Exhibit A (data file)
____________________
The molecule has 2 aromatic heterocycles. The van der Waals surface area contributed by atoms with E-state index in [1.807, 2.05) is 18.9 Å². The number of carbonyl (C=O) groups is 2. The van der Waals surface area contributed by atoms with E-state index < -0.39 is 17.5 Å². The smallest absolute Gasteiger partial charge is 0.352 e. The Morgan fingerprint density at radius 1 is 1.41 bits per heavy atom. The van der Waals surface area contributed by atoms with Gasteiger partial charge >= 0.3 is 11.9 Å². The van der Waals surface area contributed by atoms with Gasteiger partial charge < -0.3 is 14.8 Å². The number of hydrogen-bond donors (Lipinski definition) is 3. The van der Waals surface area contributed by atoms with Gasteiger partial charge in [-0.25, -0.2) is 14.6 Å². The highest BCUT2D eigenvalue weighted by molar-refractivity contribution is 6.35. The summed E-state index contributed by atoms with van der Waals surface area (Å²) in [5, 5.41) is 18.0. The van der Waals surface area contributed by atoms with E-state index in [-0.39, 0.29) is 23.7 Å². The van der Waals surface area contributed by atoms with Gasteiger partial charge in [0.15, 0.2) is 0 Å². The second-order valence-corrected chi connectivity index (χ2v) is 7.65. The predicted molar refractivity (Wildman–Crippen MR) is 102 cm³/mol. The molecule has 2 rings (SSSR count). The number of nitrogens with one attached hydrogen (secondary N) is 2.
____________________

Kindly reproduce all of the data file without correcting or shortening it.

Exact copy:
The molecule has 2 aromatic heterocycles. The van der Waals surface area contributed by atoms with E-state index in [1.807, 2.05) is 18.9 Å². The number of carbonyl (C=O) groups is 2. The van der Waals surface area contributed by atoms with E-state index < -0.39 is 17.5 Å². The smallest absolute Gasteiger partial charge is 0.352 e. The Morgan fingerprint density at radius 1 is 1.41 bits per heavy atom. The van der Waals surface area contributed by atoms with Gasteiger partial charge >= 0.3 is 11.9 Å². The van der Waals surface area contributed by atoms with Gasteiger partial charge < -0.3 is 14.8 Å². The number of hydrogen-bond donors (Lipinski definition) is 3. The van der Waals surface area contributed by atoms with Gasteiger partial charge in [-0.25, -0.2) is 14.6 Å². The highest BCUT2D eigenvalue weighted by molar-refractivity contribution is 6.35. The summed E-state index contributed by atoms with van der Waals surface area (Å²) in [5, 5.41) is 18.0. The van der Waals surface area contributed by atoms with E-state index in [-0.39, 0.29) is 23.7 Å². The van der Waals surface area contributed by atoms with Gasteiger partial charge in [0.15, 0.2) is 0 Å². The second-order valence-corrected chi connectivity index (χ2v) is 7.65. The predicted molar refractivity (Wildman–Crippen MR) is 102 cm³/mol. The molecule has 2 rings (SSSR count). The number of nitrogens with one attached hydrogen (secondary N) is 2.